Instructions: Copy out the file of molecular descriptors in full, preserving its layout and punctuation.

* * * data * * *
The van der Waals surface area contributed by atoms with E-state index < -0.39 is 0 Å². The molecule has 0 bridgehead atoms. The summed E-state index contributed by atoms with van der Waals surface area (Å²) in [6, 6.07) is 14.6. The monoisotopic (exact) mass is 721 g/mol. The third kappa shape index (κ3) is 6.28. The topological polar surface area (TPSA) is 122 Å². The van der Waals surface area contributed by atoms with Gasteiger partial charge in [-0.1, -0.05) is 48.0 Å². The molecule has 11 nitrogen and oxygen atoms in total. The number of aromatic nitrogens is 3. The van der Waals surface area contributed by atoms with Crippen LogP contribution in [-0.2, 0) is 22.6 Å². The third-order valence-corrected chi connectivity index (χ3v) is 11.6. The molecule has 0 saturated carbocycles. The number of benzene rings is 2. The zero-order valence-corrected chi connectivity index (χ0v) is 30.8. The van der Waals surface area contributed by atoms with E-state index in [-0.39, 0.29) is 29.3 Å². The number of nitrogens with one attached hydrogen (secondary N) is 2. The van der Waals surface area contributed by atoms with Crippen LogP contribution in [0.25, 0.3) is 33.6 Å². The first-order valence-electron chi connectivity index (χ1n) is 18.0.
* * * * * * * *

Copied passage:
The van der Waals surface area contributed by atoms with E-state index < -0.39 is 0 Å². The molecule has 0 bridgehead atoms. The summed E-state index contributed by atoms with van der Waals surface area (Å²) in [6, 6.07) is 14.6. The monoisotopic (exact) mass is 721 g/mol. The third kappa shape index (κ3) is 6.28. The topological polar surface area (TPSA) is 122 Å². The van der Waals surface area contributed by atoms with Gasteiger partial charge in [-0.1, -0.05) is 48.0 Å². The molecule has 11 nitrogen and oxygen atoms in total. The number of aromatic nitrogens is 3. The van der Waals surface area contributed by atoms with Crippen LogP contribution in [-0.2, 0) is 22.6 Å². The third-order valence-corrected chi connectivity index (χ3v) is 11.6. The molecule has 0 saturated carbocycles. The number of benzene rings is 2. The zero-order valence-corrected chi connectivity index (χ0v) is 30.8. The van der Waals surface area contributed by atoms with E-state index in [-0.39, 0.29) is 29.3 Å². The number of nitrogens with one attached hydrogen (secondary N) is 2. The van der Waals surface area contributed by atoms with Crippen LogP contribution in [0.25, 0.3) is 33.6 Å². The first-order valence-electron chi connectivity index (χ1n) is 18.0.